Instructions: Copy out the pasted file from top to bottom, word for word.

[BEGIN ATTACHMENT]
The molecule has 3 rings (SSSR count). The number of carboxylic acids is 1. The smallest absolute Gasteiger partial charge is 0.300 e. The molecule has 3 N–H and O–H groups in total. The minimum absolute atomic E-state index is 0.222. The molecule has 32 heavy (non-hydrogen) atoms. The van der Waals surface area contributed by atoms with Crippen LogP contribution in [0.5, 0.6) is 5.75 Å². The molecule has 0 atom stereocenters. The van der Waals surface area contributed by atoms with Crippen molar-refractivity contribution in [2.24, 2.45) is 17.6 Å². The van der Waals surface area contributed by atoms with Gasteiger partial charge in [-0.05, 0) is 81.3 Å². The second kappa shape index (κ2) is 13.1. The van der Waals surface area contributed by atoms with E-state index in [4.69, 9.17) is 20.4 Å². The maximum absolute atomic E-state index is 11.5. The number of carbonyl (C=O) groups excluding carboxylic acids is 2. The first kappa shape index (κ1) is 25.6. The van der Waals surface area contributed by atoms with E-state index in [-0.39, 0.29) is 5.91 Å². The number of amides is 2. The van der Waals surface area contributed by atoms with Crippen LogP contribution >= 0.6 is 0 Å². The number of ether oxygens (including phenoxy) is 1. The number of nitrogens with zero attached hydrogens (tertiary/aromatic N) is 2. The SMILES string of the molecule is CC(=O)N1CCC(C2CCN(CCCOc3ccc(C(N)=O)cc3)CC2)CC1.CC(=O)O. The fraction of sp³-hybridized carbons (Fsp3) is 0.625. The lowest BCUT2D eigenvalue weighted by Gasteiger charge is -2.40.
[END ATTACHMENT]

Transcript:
The molecule has 3 rings (SSSR count). The number of carboxylic acids is 1. The smallest absolute Gasteiger partial charge is 0.300 e. The molecule has 3 N–H and O–H groups in total. The minimum absolute atomic E-state index is 0.222. The molecule has 32 heavy (non-hydrogen) atoms. The van der Waals surface area contributed by atoms with Crippen LogP contribution in [0.5, 0.6) is 5.75 Å². The molecule has 0 atom stereocenters. The van der Waals surface area contributed by atoms with Crippen molar-refractivity contribution in [2.24, 2.45) is 17.6 Å². The van der Waals surface area contributed by atoms with Gasteiger partial charge in [-0.05, 0) is 81.3 Å². The second kappa shape index (κ2) is 13.1. The van der Waals surface area contributed by atoms with E-state index in [4.69, 9.17) is 20.4 Å². The maximum absolute atomic E-state index is 11.5. The number of carbonyl (C=O) groups excluding carboxylic acids is 2. The first kappa shape index (κ1) is 25.6. The van der Waals surface area contributed by atoms with E-state index in [-0.39, 0.29) is 5.91 Å². The number of amides is 2. The van der Waals surface area contributed by atoms with Crippen LogP contribution >= 0.6 is 0 Å². The number of ether oxygens (including phenoxy) is 1. The number of nitrogens with zero attached hydrogens (tertiary/aromatic N) is 2. The SMILES string of the molecule is CC(=O)N1CCC(C2CCN(CCCOc3ccc(C(N)=O)cc3)CC2)CC1.CC(=O)O. The fraction of sp³-hybridized carbons (Fsp3) is 0.625. The lowest BCUT2D eigenvalue weighted by Gasteiger charge is -2.40.